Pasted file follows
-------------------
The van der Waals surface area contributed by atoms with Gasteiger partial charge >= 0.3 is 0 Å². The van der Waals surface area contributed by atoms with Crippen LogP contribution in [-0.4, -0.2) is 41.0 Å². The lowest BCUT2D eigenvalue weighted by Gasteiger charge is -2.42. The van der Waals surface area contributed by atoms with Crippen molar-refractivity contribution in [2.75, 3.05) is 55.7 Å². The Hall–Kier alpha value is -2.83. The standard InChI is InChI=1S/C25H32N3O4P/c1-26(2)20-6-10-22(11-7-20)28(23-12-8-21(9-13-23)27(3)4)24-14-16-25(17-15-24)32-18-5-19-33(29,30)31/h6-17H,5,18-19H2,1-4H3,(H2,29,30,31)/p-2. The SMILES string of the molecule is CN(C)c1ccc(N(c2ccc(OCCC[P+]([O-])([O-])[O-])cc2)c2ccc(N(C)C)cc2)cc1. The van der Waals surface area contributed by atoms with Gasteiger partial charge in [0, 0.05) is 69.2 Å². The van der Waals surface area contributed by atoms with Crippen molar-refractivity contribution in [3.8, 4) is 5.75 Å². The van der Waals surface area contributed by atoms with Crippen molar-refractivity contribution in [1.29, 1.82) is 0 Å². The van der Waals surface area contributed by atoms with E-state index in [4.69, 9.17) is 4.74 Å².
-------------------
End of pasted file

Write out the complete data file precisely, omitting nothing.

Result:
The van der Waals surface area contributed by atoms with Gasteiger partial charge >= 0.3 is 0 Å². The van der Waals surface area contributed by atoms with Crippen LogP contribution in [-0.4, -0.2) is 41.0 Å². The lowest BCUT2D eigenvalue weighted by Gasteiger charge is -2.42. The van der Waals surface area contributed by atoms with Crippen molar-refractivity contribution in [2.75, 3.05) is 55.7 Å². The Hall–Kier alpha value is -2.83. The standard InChI is InChI=1S/C25H32N3O4P/c1-26(2)20-6-10-22(11-7-20)28(23-12-8-21(9-13-23)27(3)4)24-14-16-25(17-15-24)32-18-5-19-33(29,30)31/h6-17H,5,18-19H2,1-4H3,(H2,29,30,31)/p-2. The SMILES string of the molecule is CN(C)c1ccc(N(c2ccc(OCCC[P+]([O-])([O-])[O-])cc2)c2ccc(N(C)C)cc2)cc1. The van der Waals surface area contributed by atoms with Gasteiger partial charge in [0, 0.05) is 69.2 Å². The van der Waals surface area contributed by atoms with Crippen molar-refractivity contribution in [3.8, 4) is 5.75 Å². The van der Waals surface area contributed by atoms with Crippen molar-refractivity contribution in [1.29, 1.82) is 0 Å². The van der Waals surface area contributed by atoms with E-state index in [4.69, 9.17) is 4.74 Å².